Cheesy Blogger - How to Find Your Own Style - ditchitall.com
Excuse the cheese.

There’s no straight answer on how to find your own style but I think I’m onto something in my own journey. It’s very far from being refined just yet, but onto something nevertheless. I’m currently working on a set of challenges for photography maniacs (just as myself) and they are all based on constraints. One constraint at a time and loads of photographing. It’s something I’ve gone through myself and it certainly helped me to move forward. The trick is to, again, unlearn all this noise circulating everywhere. Especially marketing noise that will tell you that you need something to be more creative. Trust me, it is the opposite. On my last trip to Japan I only took with me what’s on the attached photo. Excuse me for your typical blogger/hipster/trendy wannabe type of shot, it’s just an illustration. 40 year old camera and lens, total cost of about a hundred bucks and five rolls of film, thirty bucks maybe? Not entirely sure as I bought these in Japan. I felt alive by having only this set in Kyoto and Osaka. No auto focus, fully manual exposure, 36 shots per roll, no zoom, no other focal length, no tripod, no-thing else. It seems that to feel the real freedom you need shackles on your feet. Excuse me, but it just how it feels. You can express yourself not to play with the camera. Seriously.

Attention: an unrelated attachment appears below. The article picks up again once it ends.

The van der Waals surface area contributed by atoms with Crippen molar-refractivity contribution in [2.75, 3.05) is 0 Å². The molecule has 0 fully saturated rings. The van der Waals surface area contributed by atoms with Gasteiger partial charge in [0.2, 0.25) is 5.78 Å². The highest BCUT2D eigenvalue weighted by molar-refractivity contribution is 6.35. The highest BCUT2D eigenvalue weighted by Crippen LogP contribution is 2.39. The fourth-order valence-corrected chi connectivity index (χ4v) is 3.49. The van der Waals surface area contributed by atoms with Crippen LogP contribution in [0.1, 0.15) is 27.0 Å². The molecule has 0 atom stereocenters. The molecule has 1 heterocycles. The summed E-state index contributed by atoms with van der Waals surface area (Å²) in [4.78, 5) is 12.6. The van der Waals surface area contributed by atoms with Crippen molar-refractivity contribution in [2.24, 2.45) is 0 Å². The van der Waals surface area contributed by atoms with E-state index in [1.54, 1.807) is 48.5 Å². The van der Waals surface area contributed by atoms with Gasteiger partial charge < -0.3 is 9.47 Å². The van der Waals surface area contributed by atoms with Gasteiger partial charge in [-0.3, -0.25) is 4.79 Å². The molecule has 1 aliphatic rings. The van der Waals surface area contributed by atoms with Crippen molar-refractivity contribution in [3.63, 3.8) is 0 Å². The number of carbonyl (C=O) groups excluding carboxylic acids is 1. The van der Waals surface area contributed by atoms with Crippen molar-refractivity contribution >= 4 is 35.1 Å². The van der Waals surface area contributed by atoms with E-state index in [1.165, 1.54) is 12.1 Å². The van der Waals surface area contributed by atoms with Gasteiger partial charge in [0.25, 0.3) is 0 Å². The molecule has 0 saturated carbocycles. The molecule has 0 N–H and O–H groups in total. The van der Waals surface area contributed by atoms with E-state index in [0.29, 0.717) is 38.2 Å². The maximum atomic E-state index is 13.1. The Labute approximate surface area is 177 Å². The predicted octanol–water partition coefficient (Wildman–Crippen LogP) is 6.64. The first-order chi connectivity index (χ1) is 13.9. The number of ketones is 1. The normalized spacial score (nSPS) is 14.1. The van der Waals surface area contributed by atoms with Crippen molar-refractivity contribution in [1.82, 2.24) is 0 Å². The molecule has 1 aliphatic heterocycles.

I cannot, for obvious reasons give a straight answer on how to find your true voice as this is very dependant on an individual, but here are three techniques to bring you closer to the answer: